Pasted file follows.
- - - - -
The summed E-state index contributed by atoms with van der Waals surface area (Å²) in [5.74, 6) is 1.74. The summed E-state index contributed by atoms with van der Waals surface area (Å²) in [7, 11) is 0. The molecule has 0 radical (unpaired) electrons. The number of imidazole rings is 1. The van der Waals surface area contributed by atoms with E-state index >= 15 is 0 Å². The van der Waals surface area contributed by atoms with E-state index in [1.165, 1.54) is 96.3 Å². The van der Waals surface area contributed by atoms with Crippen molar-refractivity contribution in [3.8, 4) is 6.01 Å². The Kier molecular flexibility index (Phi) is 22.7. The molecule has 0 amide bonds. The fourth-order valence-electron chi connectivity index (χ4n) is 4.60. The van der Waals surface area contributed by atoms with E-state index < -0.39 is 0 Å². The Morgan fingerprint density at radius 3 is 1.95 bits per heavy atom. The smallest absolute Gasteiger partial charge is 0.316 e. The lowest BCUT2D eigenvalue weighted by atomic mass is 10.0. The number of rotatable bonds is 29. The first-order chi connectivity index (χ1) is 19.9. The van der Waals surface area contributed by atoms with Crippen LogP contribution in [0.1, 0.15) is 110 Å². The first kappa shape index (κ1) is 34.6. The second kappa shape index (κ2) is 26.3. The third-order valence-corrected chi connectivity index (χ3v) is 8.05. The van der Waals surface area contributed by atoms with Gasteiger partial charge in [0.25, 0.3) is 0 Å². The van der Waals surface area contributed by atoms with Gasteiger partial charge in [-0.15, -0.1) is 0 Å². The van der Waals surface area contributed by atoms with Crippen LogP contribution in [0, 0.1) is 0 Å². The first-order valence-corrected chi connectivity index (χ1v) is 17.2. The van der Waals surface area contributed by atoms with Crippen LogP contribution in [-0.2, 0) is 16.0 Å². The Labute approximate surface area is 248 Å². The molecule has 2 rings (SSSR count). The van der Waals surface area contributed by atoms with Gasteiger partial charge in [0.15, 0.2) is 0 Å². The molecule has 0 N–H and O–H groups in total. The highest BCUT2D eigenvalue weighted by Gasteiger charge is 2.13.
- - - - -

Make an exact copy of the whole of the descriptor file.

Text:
The summed E-state index contributed by atoms with van der Waals surface area (Å²) in [5.74, 6) is 1.74. The summed E-state index contributed by atoms with van der Waals surface area (Å²) in [7, 11) is 0. The molecule has 0 radical (unpaired) electrons. The number of imidazole rings is 1. The van der Waals surface area contributed by atoms with E-state index >= 15 is 0 Å². The van der Waals surface area contributed by atoms with E-state index in [1.165, 1.54) is 96.3 Å². The van der Waals surface area contributed by atoms with Crippen molar-refractivity contribution in [3.8, 4) is 6.01 Å². The Kier molecular flexibility index (Phi) is 22.7. The molecule has 0 amide bonds. The fourth-order valence-electron chi connectivity index (χ4n) is 4.60. The van der Waals surface area contributed by atoms with E-state index < -0.39 is 0 Å². The Morgan fingerprint density at radius 3 is 1.95 bits per heavy atom. The smallest absolute Gasteiger partial charge is 0.316 e. The lowest BCUT2D eigenvalue weighted by atomic mass is 10.0. The number of rotatable bonds is 29. The first-order chi connectivity index (χ1) is 19.9. The van der Waals surface area contributed by atoms with Crippen LogP contribution in [0.1, 0.15) is 110 Å². The first kappa shape index (κ1) is 34.6. The second kappa shape index (κ2) is 26.3. The third-order valence-corrected chi connectivity index (χ3v) is 8.05. The van der Waals surface area contributed by atoms with Gasteiger partial charge in [0.25, 0.3) is 0 Å². The van der Waals surface area contributed by atoms with Gasteiger partial charge in [-0.15, -0.1) is 0 Å². The van der Waals surface area contributed by atoms with Crippen LogP contribution in [0, 0.1) is 0 Å². The first-order valence-corrected chi connectivity index (χ1v) is 17.2. The van der Waals surface area contributed by atoms with Crippen LogP contribution in [-0.2, 0) is 16.0 Å². The Labute approximate surface area is 248 Å². The molecule has 2 rings (SSSR count). The van der Waals surface area contributed by atoms with Gasteiger partial charge in [0.15, 0.2) is 0 Å². The molecule has 0 N–H and O–H groups in total. The highest BCUT2D eigenvalue weighted by Gasteiger charge is 2.13.